We would seek it, and if it was here, I knew that we would find it.
"Let us proceed to locate the golden bird," I announced to my guest. "So splendid an object should be conspicuous to the eye of anyone save a blind man."
"Perhaps not," the Englishman demurred. "I will confess, my dear Dupin, that I have withheld from you one item in the history and description of the bird."
I demanded that he enlighten me at once, and in what for him passed for a direct response, he complied. "You have doubtlessly noticed that in my descriptions of the bird I have referred to it both as golden and as black."
"I have done so, sir. You may in fact recall my bringing this discrepancyto your attention, and your pledge to reconcile the conflicting descriptions. If you please, this would seem an excellent time to do so."
"Very well, then. The bird as originally created by the captive Turkish craftsmen, of solid gold virtually encrusted with precious stones, was considered too attractive a target. At some point in its history--I confess to ignorance of the exact date--it was coated in a black substance, a thick, tarry pigment, so that it now resembles nothing more than a sculpture of ebony in the form of a standing hawk."
"What leads you to believe that the bird is still in the chateau? Even if the Duke and Duchess died without revealing the secret of its hiding place to their enemies, those villains might still have searched the chateau until they found the bird. But look about you, sir, and you will see that we are surrounded by a scene not merely of carnage, but of despoliation. It is obvious that the château has been ransacked. You did not yourself know of the bird's hiding place? Your employers did not inform you?"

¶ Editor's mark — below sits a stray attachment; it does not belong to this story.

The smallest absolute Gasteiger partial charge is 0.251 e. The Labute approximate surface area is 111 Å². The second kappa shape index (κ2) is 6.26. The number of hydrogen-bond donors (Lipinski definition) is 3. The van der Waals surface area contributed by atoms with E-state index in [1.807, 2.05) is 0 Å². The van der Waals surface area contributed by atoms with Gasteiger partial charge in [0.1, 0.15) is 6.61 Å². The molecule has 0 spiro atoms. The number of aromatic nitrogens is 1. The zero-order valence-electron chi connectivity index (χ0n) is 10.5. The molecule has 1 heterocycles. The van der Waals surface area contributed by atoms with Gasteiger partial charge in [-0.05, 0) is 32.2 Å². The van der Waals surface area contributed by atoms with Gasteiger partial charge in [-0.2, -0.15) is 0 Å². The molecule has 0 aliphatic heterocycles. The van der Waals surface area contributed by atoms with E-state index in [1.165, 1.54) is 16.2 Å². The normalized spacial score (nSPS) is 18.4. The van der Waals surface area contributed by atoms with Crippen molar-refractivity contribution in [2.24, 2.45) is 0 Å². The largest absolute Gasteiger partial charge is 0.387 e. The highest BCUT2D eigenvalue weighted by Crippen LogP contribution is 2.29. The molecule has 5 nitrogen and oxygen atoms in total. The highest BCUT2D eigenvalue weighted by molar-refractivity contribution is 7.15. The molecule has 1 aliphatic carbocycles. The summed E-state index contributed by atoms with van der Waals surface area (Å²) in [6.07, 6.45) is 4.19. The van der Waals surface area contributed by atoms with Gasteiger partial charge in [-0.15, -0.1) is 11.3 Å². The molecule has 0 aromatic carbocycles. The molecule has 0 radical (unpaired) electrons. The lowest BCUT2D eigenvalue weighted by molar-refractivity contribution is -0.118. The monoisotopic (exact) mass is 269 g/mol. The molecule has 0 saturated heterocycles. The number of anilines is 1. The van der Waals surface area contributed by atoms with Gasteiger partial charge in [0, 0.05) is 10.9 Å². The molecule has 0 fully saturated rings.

"My employers did not themselves know the hiding place. It was the Duke himself who chose that, after the messengers had left."
"Then for all we know, the bird has flown."
"No, sir." The Englishman shook his head. "By the condition of the bodies, even in winter, this horror occurred at least four days ago, before I left London. I would have received word, had the villains succeeded. They have committed these horrendous crimes in vain. You may rest assured that the bird is still here. But where?"
"Let us consider," I suggested. "The interior of the chateau and even, to the extent that we have searched, of the outbuildings, have been torn apart. Furniture is demolished, pictures and tapestries torn from walls. The Duke's library has been despoiled, his priceless collection of ancient manuscripts and rare volumes reduced to worthless rubble. Even a suit of ancient armor has been thrown from its stand so that it lies in pieces upon the flagging. The invaders of the chateau may be monsters, but they are not unintelligent nor yet are they lacking in thoroughness."
I paused, awaiting further comment by the Englishman, but none was forthcoming. I observed him closely and perceived that he was perspiring freely and that he alternately clenched and loosened his fists almost as one suffering a fit.